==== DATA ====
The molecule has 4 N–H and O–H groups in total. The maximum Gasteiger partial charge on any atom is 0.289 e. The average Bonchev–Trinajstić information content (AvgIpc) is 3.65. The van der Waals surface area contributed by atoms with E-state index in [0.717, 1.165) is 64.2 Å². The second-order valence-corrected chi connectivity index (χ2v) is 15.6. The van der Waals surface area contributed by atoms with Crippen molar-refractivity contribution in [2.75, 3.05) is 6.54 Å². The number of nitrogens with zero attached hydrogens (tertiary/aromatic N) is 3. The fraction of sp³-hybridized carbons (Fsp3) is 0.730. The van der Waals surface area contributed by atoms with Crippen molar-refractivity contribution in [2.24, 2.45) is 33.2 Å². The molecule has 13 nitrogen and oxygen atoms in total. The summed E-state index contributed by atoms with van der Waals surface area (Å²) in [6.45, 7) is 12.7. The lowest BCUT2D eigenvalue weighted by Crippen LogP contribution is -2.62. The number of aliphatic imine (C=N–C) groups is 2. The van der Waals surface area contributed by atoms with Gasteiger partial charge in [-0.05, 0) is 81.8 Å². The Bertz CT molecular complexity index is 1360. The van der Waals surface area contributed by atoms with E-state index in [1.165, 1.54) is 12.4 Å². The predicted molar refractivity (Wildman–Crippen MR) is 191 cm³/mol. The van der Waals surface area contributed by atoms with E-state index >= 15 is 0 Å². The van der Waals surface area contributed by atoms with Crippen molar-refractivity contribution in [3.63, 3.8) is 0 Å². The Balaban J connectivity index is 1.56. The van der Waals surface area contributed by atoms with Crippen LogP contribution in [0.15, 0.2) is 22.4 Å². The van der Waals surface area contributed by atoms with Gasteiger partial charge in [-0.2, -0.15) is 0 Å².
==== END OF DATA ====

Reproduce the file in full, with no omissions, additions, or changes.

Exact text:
The molecule has 4 N–H and O–H groups in total. The maximum Gasteiger partial charge on any atom is 0.289 e. The average Bonchev–Trinajstić information content (AvgIpc) is 3.65. The van der Waals surface area contributed by atoms with E-state index in [0.717, 1.165) is 64.2 Å². The second-order valence-corrected chi connectivity index (χ2v) is 15.6. The van der Waals surface area contributed by atoms with Crippen molar-refractivity contribution in [2.75, 3.05) is 6.54 Å². The number of nitrogens with zero attached hydrogens (tertiary/aromatic N) is 3. The fraction of sp³-hybridized carbons (Fsp3) is 0.730. The van der Waals surface area contributed by atoms with Crippen molar-refractivity contribution in [2.24, 2.45) is 33.2 Å². The molecule has 13 nitrogen and oxygen atoms in total. The summed E-state index contributed by atoms with van der Waals surface area (Å²) in [6.45, 7) is 12.7. The lowest BCUT2D eigenvalue weighted by Crippen LogP contribution is -2.62. The number of aliphatic imine (C=N–C) groups is 2. The van der Waals surface area contributed by atoms with Gasteiger partial charge in [-0.05, 0) is 81.8 Å². The Bertz CT molecular complexity index is 1360. The van der Waals surface area contributed by atoms with E-state index in [1.165, 1.54) is 12.4 Å². The predicted molar refractivity (Wildman–Crippen MR) is 191 cm³/mol. The van der Waals surface area contributed by atoms with E-state index >= 15 is 0 Å². The van der Waals surface area contributed by atoms with Crippen molar-refractivity contribution in [3.63, 3.8) is 0 Å². The Balaban J connectivity index is 1.56. The van der Waals surface area contributed by atoms with Crippen LogP contribution in [0.15, 0.2) is 22.4 Å². The van der Waals surface area contributed by atoms with Gasteiger partial charge in [-0.2, -0.15) is 0 Å².